Evaluate damaged and weakened alfalfa stands this summer
Some alfalfa stands may be damaged or depleted this summer, and no longer as productive as desirable. This could be due to a combination of factors: freeze injury, winterkill, early-season alfalfa weevil, diseases, flooding, or pea aphids.
If the stand appears to be recovering slowly or too thin to be worth saving, producers may want to kill the stand this summer, plant the field to wheat or oats this fall, and replant to alfalfa in the fall of 2016. It would be best to rotate the field out of alfalfa for a year before replanting due to allelopathy and disease concerns.
Evaluating the stand this summer is better than waiting until fall because it gives producers more time to plan out what they want to do with the stand.
Producers should count the number of stems per square foot at several locations in the field. Only stems over two inches tall should be counted. Research at the University of Wisconsin has found that a stem count is a much more accurate method of estimating the yield potential of an alfalfa field than plant count. Plant density is a poor estimator of yield potential because an individual plant may have few shoots and contribute little to yield. A stand of alfalfa should have at least 20-25 healthy stems per square foot to justify keeping it for another year. If a stand has 20 stems per square foot or less, producers should consider destroying it.
When evaluating the stand, producers should also dig up some plants and examine the crowns for size, symmetry, and the number of shoots present. Roots should be cut lengthwise to check for rot or discoloration in the crown and root. Healthy stands have fewer than 30 percent of the plants with significant discoloration or rot.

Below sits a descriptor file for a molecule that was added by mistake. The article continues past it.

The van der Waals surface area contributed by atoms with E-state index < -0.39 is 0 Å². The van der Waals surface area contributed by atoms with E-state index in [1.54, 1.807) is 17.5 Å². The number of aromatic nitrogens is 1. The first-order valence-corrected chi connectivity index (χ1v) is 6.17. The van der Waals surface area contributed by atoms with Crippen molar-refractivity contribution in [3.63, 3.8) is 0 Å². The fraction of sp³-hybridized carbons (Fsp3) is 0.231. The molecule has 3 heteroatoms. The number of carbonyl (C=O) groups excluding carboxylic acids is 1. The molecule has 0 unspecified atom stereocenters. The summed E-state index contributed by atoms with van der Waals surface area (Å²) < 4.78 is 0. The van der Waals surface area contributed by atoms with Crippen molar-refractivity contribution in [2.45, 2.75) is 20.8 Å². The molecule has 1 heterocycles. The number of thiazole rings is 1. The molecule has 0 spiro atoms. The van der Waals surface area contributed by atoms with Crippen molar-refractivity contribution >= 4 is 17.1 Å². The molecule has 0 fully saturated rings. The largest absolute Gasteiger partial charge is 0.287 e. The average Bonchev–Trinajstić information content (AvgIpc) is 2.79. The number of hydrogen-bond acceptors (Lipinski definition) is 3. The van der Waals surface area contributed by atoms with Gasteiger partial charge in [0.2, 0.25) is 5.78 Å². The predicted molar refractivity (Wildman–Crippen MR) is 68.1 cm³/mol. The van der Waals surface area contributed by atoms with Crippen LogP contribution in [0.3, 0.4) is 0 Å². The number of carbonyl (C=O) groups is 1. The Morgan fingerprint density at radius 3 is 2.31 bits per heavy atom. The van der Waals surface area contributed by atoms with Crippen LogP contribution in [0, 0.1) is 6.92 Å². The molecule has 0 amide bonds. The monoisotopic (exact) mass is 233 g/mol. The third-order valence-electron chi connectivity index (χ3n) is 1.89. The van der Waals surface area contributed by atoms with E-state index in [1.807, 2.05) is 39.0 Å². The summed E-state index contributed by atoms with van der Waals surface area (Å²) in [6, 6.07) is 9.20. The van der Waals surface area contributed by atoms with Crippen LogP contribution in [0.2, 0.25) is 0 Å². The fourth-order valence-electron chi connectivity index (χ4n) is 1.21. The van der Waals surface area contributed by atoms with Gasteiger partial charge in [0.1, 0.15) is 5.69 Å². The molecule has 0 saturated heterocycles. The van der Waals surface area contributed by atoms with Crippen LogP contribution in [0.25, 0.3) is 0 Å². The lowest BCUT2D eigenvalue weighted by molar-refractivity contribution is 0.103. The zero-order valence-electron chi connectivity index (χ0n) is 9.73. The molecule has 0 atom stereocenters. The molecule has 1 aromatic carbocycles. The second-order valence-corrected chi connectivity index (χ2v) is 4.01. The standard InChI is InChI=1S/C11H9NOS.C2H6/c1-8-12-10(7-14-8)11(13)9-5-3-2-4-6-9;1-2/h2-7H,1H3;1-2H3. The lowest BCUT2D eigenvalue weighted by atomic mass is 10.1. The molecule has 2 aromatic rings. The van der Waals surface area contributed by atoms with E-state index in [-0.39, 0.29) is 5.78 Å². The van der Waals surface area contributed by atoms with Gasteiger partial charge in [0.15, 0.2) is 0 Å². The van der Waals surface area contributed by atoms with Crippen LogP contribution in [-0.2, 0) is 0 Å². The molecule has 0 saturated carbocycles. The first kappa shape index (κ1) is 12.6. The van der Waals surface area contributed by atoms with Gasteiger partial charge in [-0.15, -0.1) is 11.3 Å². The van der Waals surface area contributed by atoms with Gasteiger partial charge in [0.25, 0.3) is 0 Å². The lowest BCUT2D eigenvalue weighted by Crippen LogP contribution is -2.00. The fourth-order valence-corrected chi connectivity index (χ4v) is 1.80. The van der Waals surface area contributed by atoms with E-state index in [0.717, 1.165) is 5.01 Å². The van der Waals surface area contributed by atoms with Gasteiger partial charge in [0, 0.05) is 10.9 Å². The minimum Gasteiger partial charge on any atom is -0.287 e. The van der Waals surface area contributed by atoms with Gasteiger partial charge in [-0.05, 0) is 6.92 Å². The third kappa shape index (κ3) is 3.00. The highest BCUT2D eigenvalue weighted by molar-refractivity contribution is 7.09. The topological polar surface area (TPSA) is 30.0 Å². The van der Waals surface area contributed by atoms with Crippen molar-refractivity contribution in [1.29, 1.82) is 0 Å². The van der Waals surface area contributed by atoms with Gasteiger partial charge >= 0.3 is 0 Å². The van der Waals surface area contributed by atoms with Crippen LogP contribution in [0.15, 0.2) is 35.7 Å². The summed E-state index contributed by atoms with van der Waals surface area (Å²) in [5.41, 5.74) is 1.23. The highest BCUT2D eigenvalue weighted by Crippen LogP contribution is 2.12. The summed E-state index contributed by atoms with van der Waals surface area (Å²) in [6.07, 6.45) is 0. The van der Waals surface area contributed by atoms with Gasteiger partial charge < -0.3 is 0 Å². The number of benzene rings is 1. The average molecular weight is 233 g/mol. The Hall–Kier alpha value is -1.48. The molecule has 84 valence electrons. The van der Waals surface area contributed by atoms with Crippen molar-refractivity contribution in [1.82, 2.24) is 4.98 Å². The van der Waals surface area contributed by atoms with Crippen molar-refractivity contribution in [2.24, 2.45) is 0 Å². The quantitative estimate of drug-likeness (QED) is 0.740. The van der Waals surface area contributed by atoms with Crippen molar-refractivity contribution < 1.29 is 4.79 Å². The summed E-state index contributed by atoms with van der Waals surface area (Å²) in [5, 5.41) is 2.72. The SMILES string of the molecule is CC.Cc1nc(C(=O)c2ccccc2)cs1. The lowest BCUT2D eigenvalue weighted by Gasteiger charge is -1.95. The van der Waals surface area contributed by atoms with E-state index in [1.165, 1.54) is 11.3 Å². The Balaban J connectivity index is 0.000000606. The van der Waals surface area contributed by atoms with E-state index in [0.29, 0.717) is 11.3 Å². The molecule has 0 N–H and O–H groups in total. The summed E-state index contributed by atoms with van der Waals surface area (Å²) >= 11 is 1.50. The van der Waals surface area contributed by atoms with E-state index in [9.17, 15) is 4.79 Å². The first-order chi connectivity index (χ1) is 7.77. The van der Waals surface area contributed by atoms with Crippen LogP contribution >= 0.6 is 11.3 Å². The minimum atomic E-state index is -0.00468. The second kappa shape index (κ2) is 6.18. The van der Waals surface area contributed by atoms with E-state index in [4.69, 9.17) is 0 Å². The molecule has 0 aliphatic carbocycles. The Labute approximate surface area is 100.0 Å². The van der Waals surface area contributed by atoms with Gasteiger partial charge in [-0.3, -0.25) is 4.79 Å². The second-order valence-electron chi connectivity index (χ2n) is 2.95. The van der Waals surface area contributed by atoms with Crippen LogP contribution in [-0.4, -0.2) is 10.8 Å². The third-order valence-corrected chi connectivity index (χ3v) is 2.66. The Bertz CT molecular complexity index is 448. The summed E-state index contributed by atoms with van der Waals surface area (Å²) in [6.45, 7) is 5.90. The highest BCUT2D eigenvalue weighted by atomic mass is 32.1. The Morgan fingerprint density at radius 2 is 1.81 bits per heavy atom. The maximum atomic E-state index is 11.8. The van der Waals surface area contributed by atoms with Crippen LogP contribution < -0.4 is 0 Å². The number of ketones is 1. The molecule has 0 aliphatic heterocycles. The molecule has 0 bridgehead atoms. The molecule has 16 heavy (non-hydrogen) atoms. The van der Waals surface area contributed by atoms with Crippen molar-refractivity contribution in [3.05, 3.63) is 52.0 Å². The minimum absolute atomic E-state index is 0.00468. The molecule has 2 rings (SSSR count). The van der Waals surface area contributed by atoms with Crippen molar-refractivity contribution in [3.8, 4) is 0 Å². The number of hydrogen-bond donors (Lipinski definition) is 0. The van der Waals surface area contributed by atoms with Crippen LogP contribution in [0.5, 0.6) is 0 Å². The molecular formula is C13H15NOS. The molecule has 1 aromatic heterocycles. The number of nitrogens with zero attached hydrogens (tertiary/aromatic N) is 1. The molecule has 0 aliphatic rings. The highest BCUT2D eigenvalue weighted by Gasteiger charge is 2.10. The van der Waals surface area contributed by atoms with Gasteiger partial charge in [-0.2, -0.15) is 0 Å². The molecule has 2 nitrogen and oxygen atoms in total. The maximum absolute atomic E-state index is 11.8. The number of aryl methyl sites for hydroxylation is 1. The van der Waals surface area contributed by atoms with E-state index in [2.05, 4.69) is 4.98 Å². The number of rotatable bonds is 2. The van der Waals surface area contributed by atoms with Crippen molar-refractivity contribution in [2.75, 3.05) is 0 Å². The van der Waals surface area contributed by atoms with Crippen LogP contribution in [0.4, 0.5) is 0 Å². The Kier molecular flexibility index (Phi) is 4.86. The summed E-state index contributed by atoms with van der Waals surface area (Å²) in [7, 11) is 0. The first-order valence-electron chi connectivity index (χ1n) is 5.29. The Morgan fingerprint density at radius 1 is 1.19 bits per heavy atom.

To kill an alfalfa stand, producers should spray when the plants have about 8-12 inches of regrowth. At that point, the flow of carbohydrates is moving down again, into the root systems, so herbicide uptake will be increased. If the herbicide is applied before that time, carbohydrates are still moving upward from the root reserves into topgrowth.
Producers could also wait until fall to kill the stand. A light frost in the fall won’t affect alfalfa growth or herbicide uptake significantly, but a hard freeze will. So herbicides should be applied before a hard freeze, when temperatures get down into the mid-20’s.
To kill an alfalfa stand, it’s best to use 1 quart of 2,4-D ester and a half-pint of dicamba. Producers could also use two quarts of 2,4-D alone, but that’s generally not as effective as the 2,4-D/dicamba combination. Mixing glyphosate with the 2,4-D or dicamba can also provide good alfalfa control, as well as control any grasses that may also be present in the field.
Jim Shroyer, Crop Production Specialist Emeritus
Dallas Peterson, Weed Management Specialist